Hurricane Ian may go down as one of the strongest hurricanes ever to strike the U.S. as the storm nears Category 5 strength just off the Florida coast Wednesday.
1. Labor Day Hurricane (1935): 185 mph
Long before hurricanes were named, this monster storm known as the Labor Day Hurricane remains the strongest storm ever to hit the U.S.
A National Oceanic and Atmospheric Administration reanalysis of the hurricane found that maximum sustained winds of 185 mph impacted the Florida Keys on Sept. 2, 1935.
The Florida Keys railroad was destroyed by the 1935 Labor Day Hurricane. (NOAA)
The Category 5 was blamed for killing more than 600 people and completely destroying buildings, roads and other infrastructure.
Meteorologists said the compact storm’s size helped it to rapidly strengthen in the Straits of Florida after impacting the Bahamas.
Without satellites and widespread observations, tracking the hurricane was difficult.
A hurricane warning was issued by the U.S. Weather Bureau hours before landfall, but unfortunately, the message was too late for some to take precautions.
Damage was estimated at about $6 million (equivalent to about $130 million in 2022).
2. Hurricane Camille: 175 mph
Hurricane Camille is the second-strongest hurricane ever to impact the U.S.
The Category 5 storm had sustained winds of about 175 mph when it made landfall on the Mississippi Coast on Aug. 27, 1969.
Hurricane Camille made landfall as a Category 5 storm on Aug. 17, 1969. (FOX Weather)
Similar to other catastrophic hurricanes, its overall size was small, and hurricane-force winds only extended outward 40 miles from the center.
Camille’s howling winds destroyed recording instruments in the path, so the peak winds could not be recorded at the time. However, according to the National Weather Service office in Mobile, Alabama, a reanalysis of data from the storm found that maximum winds of about 175 mph were likely.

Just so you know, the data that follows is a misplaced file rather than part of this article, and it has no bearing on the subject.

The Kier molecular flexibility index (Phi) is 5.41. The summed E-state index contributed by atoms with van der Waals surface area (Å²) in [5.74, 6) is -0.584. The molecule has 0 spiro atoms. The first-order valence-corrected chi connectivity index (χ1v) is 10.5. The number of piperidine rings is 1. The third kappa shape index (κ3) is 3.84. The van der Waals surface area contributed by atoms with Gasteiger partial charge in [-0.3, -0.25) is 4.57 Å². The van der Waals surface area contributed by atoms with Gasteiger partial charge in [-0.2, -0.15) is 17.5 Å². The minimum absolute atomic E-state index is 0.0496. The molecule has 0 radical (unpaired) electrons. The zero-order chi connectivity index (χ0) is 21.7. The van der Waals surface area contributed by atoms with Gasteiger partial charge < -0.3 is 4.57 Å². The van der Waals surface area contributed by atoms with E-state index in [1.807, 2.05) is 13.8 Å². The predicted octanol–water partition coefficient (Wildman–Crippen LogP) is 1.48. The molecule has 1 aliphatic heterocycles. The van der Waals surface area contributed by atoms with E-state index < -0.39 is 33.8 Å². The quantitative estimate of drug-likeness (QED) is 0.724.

Camille was blamed for the deaths of more than 250 people and caused $1.42 billion in damages (equivalent to more than $11.4 billion in 2022).
3. 1992 Hurricane Andrew: 165 mph
Hurricane Andrew, one of the most infamous Category 5 hurricanes ever to strike the U.S., happened Aug. 24, 1992.
The storm was blamed for more than five dozen deaths and caused $27 billion (equivalent to more than $57 billion in 2022).
Damage to homes caused by Hurricane Andrew in Florida, August 1992 (Photo By L Smith/Classicstock/Getty Images)
People in destroyed neighborhoods ventured out of their homes into a world they didn’t recognize, and were forced into a situation more terrifying than the storm. For the rest of that week, the nights were the worst. There was no power, no water, looters roamed the neighborhoods and gunfire echoed through the desolation. It was hell on Earth in South Dade after the storm.
Roads were blocked, so getting in and out of the destruction zone was hard or impossible. People got lost walking around the block because all the trees and road signs were knocked over or blown away.
Originally, Andrew was thought to be a Category 4 at landfall but after years of reanalysis, the hurricane was upgraded to a Category 5 almost a decade after landfall.
4. 2018 Hurricane Michael: 160 mph
Hurricane Michael hit the Florida Panhandle on Oct. 10, 2018.
Being well organized meant the storm brought sustained hurricane-fore winds well inland across the Southeast.
During the height of the storm, before the transmission stopped, a sensor at Tyndall AFB measured a gust to 139 mph. Nearly 100% of customers across a large portion of the Florida Panhandle lost power, with some of these outages lasting weeks.
Satellite image of Hurricane Michael making landfall in Florida in Oct. 2018. (NOAA)
The combination of rain, surge and winds caused an estimated $25.5 billion in damage (equivalent to more than $30.0 billion in 2022).
The storm caused catastrophic damage from wind and storm surge, particularly in the area stretching from Panama City Beach to Mexico Beach to Cape San Blas, according to the National Weather Service. The widespread damage spread well inland as Hurricane Michael remained at hurricane strength into southwest Georgia.
At St. Joseph Peninsula State Park on Cape San Blas, the storm surge cut through the peninsula, creating two inlets, resulting in portions of the park no longer being accessible by vehicle, according to the NWS. "These new inlets truly demonstrate the power of storm surge," NWS wrote.
Hurricane Michael brought catastrophic storm surge to the Florida Panhandle and Big Bend areas. One of the hardest hit locations was from Mexico Beach to Indian Pass where 9 to 14 feet of peak storm surge inundation was observed. In addition, wave action caused even higher total water values and this resulted in waves destroying the second story of multiple buildings in Mexico Beach.